Psalm 119 uses eight different words to designate God’s revealed instruction to humankind:
torah “law” (also more broadly meaning instruction)
‘edot “testimonies” (reiterations of God’s standards)-rendered “statutes” in the IV
piqqudim “precepts” (injunctions or imposed rules)
huqqim “statutes” (inscribed, enacted laws) -“decrees” (NIV)
mitzvot “commandments” or “commands” (constitutional orders)
mishpatim “judgments” (judicial rulings for living)-“laws” and “ordinances” in the NIV
dabar “word” (sometimes here in the sense of law, sometimes of promise)
‘imrah “word” (saying, sometimes here in the sense of law, but more often of promise)

These various terms the psalmist “distributes throughout the 22 stanzas (using all eight in He, Waw, Heth, Yodh, Kaph, Pe-never using less than six), employing a different order in each stanza” (Zondervan NIV Study Bible, note on Psalm 119). As another commentary points out regarding this psalm: “Students disagree on this, but it appears that every verse contains a direct mention of God’s Word except seven: verses 3, 37, 84, 90, 121, 122, and 132. If you count ‘ways’ [from Hebrew derek] as a synonym for God’s Word, then you can eliminate verses 3 and 37…. The writer may have been meditating on Psalm 19 where David listed six names for the Scriptures, five of which are found in 119-law, testimony, precept, commandment, and judgment. Some of the vocabulary of 19 is also found in 119, including perfect or blameless…pure…righteous and righteousness…and meditate or meditation…. Both compare the Word of God to gold ([19:]10/119:72; 127) and honey ([19:]10/119:103), and in both there is an emphasis on keeping or obeying God’s Word” (Warren Wiersbe, Be Exultant: Psalms 90-150, introductory notes on Psalm 119).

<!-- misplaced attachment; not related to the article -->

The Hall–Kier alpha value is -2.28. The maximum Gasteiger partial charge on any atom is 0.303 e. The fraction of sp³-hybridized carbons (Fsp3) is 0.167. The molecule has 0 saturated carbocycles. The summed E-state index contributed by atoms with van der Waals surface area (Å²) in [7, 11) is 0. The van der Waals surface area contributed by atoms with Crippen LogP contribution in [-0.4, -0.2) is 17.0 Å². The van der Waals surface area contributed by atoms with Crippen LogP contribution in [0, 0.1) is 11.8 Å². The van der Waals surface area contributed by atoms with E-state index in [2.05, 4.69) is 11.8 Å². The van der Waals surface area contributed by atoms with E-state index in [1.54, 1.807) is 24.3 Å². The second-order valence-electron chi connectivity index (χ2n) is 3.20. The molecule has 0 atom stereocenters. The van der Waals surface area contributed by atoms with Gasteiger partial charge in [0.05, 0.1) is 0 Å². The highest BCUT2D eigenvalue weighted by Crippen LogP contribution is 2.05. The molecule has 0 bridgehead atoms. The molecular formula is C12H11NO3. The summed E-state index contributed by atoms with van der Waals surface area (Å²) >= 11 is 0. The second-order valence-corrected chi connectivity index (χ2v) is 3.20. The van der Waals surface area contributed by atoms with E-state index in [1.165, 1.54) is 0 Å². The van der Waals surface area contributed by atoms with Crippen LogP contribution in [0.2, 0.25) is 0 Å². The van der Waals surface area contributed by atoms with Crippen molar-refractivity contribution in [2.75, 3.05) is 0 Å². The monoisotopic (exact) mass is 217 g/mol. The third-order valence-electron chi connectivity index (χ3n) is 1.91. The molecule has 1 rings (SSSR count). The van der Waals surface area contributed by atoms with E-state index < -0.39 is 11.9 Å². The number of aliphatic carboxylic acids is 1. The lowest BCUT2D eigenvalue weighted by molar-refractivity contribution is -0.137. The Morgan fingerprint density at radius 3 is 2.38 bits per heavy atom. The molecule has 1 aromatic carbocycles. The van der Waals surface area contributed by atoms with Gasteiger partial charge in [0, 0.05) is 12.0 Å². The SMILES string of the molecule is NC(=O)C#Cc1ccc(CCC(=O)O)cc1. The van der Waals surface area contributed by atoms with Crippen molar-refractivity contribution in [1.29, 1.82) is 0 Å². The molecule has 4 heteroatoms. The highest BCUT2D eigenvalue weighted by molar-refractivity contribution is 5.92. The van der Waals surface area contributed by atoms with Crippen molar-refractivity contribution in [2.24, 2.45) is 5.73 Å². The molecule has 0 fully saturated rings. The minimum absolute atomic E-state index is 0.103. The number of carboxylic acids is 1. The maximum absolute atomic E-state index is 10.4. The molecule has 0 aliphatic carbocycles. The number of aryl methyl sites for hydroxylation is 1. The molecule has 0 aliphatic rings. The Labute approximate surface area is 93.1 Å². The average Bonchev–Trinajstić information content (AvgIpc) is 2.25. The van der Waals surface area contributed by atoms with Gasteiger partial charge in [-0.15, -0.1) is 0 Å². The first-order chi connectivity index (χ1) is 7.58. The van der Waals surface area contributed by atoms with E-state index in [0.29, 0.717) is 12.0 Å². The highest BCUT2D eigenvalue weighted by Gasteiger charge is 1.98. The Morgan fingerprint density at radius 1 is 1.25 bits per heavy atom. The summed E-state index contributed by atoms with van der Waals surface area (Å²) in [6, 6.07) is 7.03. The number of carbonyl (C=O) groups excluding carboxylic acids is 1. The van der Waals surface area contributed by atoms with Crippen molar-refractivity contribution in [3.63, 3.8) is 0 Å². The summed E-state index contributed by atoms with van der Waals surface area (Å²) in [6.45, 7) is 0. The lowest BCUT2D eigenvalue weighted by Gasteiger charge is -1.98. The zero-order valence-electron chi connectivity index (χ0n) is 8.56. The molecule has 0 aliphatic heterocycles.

This huge composition no doubt took a great deal of time, effort and care to create. The Zondervan NIV Study Bible puts it well: “The alphabetic acrostic form, especially one as elaborate as this, may appear arbitrary and artificial to a modern reader (as if the author merely selected a traditional form from the poet’s workshop and then labored to fill it with pious sentences), but a sympathetic and reflective reading of this devotional will compel a more favorable judgment. The author had a theme that filled his soul, a theme as big as life, that ranged the length and breadth and height and depth of a person’s walk with God. Nothing less than the use of the full power of language would suffice, and of that the alphabet was a most apt symbol” (note on Psalm 119).